“Each one of the subjects has been monumental in character and has had to be developed under the most adverse conditions and under a continuous strain because of the shortness of time. In addition, you have executed 25 or 30 small decorative features, decorative touches and wall ornamentations.”
“I have appreciated immensely the splendid spirit of coop and loyalty you have shown. You have had the happy faculty of inspiring your staff and co-workers with a desire to do a splendid job.”
Letter – 28 July 1936 George Dahl to Carlo Ciampaglia
“Doodles Bug asks about you a lot. Calls you Ciampaglia – you made such an impressions on her. Murals are standing up in fine shape, everyone’s in love with them and I know that you have left your imprint on the community, and that they will be appreciated and enjoyed for many years to come.”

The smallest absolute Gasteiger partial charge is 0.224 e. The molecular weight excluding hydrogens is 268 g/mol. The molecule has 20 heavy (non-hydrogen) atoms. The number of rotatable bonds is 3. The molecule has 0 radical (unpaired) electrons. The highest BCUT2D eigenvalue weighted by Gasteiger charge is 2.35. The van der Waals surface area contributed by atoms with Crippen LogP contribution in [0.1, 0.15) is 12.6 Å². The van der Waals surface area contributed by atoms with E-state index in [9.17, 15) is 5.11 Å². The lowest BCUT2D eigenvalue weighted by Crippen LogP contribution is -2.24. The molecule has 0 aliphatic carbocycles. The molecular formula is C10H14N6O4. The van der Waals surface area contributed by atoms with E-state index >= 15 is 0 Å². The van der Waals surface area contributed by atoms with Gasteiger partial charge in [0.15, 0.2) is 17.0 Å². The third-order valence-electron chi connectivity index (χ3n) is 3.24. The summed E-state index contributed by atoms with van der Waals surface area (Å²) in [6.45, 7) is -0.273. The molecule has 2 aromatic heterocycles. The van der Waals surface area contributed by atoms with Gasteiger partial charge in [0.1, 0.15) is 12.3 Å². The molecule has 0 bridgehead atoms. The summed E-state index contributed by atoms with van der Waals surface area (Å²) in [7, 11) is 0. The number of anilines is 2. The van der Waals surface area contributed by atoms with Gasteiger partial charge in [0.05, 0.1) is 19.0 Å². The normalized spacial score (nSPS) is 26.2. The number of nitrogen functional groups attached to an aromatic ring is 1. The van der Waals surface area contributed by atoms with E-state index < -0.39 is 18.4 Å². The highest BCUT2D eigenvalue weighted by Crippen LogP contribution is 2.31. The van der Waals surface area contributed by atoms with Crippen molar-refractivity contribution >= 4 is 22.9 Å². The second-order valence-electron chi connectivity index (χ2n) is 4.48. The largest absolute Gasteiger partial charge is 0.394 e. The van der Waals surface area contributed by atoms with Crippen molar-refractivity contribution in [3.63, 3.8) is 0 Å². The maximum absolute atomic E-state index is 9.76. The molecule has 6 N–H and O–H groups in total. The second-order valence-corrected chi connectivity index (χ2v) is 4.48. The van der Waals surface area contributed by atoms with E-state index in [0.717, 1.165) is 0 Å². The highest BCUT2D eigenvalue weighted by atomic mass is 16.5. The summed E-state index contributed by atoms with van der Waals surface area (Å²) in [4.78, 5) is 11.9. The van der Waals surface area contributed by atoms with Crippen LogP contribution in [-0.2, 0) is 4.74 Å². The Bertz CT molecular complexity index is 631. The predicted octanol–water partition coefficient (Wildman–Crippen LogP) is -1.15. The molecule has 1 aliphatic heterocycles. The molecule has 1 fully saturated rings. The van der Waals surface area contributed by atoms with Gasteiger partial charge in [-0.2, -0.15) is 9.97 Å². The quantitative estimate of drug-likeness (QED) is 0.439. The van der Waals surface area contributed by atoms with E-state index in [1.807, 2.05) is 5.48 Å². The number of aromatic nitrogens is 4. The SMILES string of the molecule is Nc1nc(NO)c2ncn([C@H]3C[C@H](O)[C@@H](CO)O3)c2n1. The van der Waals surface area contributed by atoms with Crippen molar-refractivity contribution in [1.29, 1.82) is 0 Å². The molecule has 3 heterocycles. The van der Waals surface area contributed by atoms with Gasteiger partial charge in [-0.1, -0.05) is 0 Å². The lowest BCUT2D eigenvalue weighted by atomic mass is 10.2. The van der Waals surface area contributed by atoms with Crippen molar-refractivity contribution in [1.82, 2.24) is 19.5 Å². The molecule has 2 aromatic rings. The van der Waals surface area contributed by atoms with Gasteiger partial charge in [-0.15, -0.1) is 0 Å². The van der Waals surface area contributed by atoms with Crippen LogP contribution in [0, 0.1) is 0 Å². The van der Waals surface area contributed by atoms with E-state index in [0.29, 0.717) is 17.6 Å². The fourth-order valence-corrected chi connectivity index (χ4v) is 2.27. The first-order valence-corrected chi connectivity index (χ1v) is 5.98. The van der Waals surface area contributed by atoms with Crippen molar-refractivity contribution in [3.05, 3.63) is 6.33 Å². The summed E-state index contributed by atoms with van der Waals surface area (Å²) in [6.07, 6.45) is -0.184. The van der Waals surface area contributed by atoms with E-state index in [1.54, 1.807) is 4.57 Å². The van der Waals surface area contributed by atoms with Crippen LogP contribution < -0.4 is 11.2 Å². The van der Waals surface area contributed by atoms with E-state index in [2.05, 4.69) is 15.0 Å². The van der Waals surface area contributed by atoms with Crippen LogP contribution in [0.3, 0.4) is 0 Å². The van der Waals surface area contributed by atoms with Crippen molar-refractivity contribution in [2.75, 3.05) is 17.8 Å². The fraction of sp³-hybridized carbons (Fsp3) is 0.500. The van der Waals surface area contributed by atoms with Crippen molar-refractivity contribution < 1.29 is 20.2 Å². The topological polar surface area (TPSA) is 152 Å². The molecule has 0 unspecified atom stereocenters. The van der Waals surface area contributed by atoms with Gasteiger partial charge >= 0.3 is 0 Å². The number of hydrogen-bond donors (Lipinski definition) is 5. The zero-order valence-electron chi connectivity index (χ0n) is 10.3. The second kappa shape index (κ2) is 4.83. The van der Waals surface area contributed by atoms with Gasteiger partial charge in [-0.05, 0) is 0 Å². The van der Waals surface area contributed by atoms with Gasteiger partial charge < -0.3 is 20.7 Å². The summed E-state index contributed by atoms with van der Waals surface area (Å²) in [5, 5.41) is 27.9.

Letter – 26 August 1936 Harry Olmsted to Carlo Ciampaglia
“Re: all the expo has to sell is education and entertainment. Expo owes money to you and others that it cannot pay at this time.”
The Fair Park Murals
Described as one of the “finest collections of Art Deco buildings in the country”, Fair Park is a product of the 1936 Texas Centennial Celebration. Fair Park represents the epitome of collaborative public art that combined the talents of architects, artists and craftsmen. It is a unique complex of architecture, monumental sculpture and mural paintings. Fair Park has established itself in a long history of other great expositions of the 1930’s still in existence. Its addition to the National Register of Historic Places within the last ten years ranks Fair Park along with the “Alamo” and the “State Capitol” as one of the more significant cultural and historical sites in the State of Texas.
The massive geometric forms of the murals dominate the walls beneath the porticoes of the Centennial Building and the Food and Fiber Building. They provide a colorful counterpoint to the adjacent terracotta walls of the building, drawing the spectator into its more intimate space. The murals of the Centennial Building depict the State’s history as well as its natural and industrial resources. Stylistically they represent a blend of classical, Art Deco and traditional Texas motifs.